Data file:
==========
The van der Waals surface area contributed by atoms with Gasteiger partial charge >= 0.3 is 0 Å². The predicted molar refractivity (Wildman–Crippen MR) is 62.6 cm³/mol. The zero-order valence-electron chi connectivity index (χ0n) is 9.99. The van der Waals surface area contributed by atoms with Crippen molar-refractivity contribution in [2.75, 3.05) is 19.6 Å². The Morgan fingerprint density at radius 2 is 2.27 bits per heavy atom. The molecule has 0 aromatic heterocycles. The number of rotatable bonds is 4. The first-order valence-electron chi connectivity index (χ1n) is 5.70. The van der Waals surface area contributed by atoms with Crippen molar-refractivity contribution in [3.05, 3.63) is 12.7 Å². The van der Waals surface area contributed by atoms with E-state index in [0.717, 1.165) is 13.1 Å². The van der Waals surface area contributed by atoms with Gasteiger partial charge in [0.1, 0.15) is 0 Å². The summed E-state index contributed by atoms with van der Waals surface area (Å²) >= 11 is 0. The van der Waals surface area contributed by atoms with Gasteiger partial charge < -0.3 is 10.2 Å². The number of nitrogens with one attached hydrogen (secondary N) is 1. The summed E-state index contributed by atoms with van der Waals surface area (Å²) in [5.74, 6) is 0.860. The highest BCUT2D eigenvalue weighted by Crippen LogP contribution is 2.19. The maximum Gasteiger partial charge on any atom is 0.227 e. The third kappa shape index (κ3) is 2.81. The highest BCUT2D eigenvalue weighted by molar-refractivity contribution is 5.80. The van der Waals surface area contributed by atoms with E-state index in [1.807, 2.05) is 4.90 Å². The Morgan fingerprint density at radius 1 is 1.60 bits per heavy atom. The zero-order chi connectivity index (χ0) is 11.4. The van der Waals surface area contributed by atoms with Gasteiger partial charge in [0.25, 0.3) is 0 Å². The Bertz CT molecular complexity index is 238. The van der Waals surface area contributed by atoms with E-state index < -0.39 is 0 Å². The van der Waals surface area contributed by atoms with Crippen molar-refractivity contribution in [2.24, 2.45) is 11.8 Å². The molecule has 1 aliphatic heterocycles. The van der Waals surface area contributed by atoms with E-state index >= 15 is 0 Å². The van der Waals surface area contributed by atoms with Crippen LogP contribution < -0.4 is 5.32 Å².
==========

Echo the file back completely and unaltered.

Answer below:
The van der Waals surface area contributed by atoms with Gasteiger partial charge >= 0.3 is 0 Å². The predicted molar refractivity (Wildman–Crippen MR) is 62.6 cm³/mol. The zero-order valence-electron chi connectivity index (χ0n) is 9.99. The van der Waals surface area contributed by atoms with Crippen molar-refractivity contribution in [2.75, 3.05) is 19.6 Å². The Morgan fingerprint density at radius 2 is 2.27 bits per heavy atom. The molecule has 0 aromatic heterocycles. The number of rotatable bonds is 4. The first-order valence-electron chi connectivity index (χ1n) is 5.70. The van der Waals surface area contributed by atoms with Crippen molar-refractivity contribution in [3.05, 3.63) is 12.7 Å². The van der Waals surface area contributed by atoms with E-state index in [0.717, 1.165) is 13.1 Å². The van der Waals surface area contributed by atoms with Gasteiger partial charge in [0.1, 0.15) is 0 Å². The summed E-state index contributed by atoms with van der Waals surface area (Å²) >= 11 is 0. The van der Waals surface area contributed by atoms with Gasteiger partial charge < -0.3 is 10.2 Å². The number of nitrogens with one attached hydrogen (secondary N) is 1. The summed E-state index contributed by atoms with van der Waals surface area (Å²) in [5.74, 6) is 0.860. The highest BCUT2D eigenvalue weighted by Crippen LogP contribution is 2.19. The maximum Gasteiger partial charge on any atom is 0.227 e. The third kappa shape index (κ3) is 2.81. The highest BCUT2D eigenvalue weighted by molar-refractivity contribution is 5.80. The van der Waals surface area contributed by atoms with E-state index in [1.807, 2.05) is 4.90 Å². The Morgan fingerprint density at radius 1 is 1.60 bits per heavy atom. The zero-order chi connectivity index (χ0) is 11.4. The van der Waals surface area contributed by atoms with Gasteiger partial charge in [0.25, 0.3) is 0 Å². The Bertz CT molecular complexity index is 238. The van der Waals surface area contributed by atoms with E-state index < -0.39 is 0 Å². The van der Waals surface area contributed by atoms with Crippen molar-refractivity contribution in [2.24, 2.45) is 11.8 Å². The molecule has 1 aliphatic heterocycles. The van der Waals surface area contributed by atoms with E-state index >= 15 is 0 Å². The van der Waals surface area contributed by atoms with Crippen LogP contribution < -0.4 is 5.32 Å².